There are things we all do on a regular basis which are wrapped in processes we may not even realize have been established. (I bet you washed the same parts of yourself in the shower this morning in the same order you washed yourself the last time you showered. It’s your process.)

The most critical piece of creating any successful process is knowing why.

agile developmentWhy can be a bit of an irritation, so we like to avoid it. But without knowing why we do something, why we own something, why we buy something, etc – we end up with waste. Wasted time, wasted space, or wasted money.

Process in business often goes unquestioned. Nobody asks why.

If those same processes were implemented at home, someone would ask why. 

Hand-Offs

At home, imagine you were asked to cook dinner.  You were told that you’d be cooking it with two other people, but none of you could be in the kitchen at the same time.  You’d each take turns alone in the kitchen, working on the same meal.

You’d ask why.

How will the other people know that you edited the recipe or began the sauce already? You will have to devise a way to pass that information on before you hand things over. When it’s again your turn to be in the kitchen, you’ll need a way to know what the others have done.

But wait – what if you forget to tell each other that you salted the meat, and it’s over-salted? I guess you just have to be sure that your communication is flawless.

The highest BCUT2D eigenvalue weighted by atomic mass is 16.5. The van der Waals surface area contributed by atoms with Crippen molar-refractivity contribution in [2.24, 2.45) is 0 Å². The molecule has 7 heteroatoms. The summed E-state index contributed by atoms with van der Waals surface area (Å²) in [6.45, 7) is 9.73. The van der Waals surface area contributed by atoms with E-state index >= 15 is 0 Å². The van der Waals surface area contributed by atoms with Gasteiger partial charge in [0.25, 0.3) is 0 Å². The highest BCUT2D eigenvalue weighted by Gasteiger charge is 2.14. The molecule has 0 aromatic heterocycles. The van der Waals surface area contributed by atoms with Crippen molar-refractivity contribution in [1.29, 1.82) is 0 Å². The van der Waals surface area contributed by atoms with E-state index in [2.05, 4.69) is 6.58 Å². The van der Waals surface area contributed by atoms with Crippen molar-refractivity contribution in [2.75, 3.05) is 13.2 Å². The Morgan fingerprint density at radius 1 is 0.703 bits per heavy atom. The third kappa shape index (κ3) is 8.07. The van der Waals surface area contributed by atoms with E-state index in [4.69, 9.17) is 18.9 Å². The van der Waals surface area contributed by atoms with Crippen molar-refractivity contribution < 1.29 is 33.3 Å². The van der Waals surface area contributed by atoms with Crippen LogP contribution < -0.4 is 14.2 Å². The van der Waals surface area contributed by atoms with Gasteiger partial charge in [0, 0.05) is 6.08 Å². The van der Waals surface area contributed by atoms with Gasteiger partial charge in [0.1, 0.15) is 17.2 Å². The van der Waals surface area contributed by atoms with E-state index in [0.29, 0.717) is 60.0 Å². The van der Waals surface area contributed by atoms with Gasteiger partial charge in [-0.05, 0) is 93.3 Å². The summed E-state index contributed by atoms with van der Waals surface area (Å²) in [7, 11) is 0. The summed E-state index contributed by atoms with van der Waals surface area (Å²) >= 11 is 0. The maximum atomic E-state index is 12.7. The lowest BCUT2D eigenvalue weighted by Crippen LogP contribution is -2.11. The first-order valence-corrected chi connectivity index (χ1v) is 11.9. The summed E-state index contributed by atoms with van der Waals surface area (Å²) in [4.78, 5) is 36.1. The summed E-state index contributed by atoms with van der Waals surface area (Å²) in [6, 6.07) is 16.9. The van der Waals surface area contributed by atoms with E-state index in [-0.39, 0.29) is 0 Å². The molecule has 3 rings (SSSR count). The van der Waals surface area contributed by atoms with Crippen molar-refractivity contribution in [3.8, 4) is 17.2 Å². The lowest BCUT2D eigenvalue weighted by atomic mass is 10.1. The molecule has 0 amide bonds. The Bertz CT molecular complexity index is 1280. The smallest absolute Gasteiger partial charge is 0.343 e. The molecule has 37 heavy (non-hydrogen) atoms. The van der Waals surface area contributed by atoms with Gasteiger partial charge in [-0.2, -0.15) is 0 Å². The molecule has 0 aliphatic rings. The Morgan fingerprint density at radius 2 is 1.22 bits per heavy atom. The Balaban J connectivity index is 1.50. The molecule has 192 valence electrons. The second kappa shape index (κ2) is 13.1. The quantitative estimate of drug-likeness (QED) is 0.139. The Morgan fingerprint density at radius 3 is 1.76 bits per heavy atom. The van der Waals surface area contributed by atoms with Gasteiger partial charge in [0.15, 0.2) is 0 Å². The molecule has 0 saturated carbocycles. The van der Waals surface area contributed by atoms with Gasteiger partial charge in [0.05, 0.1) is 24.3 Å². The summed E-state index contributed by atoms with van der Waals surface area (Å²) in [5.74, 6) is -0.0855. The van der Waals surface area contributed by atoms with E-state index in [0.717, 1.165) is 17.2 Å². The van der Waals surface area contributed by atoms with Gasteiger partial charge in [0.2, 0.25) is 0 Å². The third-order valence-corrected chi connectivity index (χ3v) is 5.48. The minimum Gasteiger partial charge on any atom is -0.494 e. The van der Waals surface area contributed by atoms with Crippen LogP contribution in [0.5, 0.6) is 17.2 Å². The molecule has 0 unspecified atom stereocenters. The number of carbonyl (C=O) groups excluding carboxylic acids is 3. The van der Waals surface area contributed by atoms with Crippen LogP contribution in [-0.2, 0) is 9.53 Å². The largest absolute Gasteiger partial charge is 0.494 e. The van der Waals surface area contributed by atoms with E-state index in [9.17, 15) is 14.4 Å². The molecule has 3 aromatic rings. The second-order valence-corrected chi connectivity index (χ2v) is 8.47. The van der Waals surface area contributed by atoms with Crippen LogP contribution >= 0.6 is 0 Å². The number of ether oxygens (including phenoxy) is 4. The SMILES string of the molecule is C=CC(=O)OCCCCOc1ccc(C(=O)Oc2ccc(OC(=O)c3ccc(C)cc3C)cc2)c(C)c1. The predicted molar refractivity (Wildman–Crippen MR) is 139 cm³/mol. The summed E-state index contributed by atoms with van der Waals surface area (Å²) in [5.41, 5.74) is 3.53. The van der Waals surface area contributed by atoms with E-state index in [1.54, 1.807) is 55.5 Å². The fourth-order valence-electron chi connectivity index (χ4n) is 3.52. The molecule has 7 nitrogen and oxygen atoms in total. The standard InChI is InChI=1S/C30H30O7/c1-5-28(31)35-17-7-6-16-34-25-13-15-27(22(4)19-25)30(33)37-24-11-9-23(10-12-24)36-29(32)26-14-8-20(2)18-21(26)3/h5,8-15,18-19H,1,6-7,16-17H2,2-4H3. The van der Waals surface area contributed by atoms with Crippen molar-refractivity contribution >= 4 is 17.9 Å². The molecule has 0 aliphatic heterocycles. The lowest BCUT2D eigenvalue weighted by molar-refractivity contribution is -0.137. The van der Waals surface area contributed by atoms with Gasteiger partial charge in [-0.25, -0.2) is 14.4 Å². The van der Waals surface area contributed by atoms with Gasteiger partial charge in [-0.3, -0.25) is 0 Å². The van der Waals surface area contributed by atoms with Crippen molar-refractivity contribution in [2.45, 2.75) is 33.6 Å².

Can you imagine tag-team dinner preparations at home every night? You’d ask why.

But in business, we don’t ask why.

We hand things off to other people, wait to see what they do, they come back and ask questions, we explain or document so they all know what they’re looking at, and then we get it back again to finish.

(Many times, the meat ends up double-salted. We dump it out and start the process over again. We don’t ask why, we just repeat the same process we used when we screwed it up the first time and hope for a better outcome.)

Documentation

documentationIf you were asked to keep notes as you vacuumed the living room, you would ask why.

But if someone in business asks for documentation to go along with whatever is being created for them, nobody asks why.

Sometimes there is a good reason. Maybe the person who bought the vacuum wants to know if the cord is long enough to reach the entire room.  Maybe they are shopping for a new vacuum and they want to know if a more powerful vacuum is needed.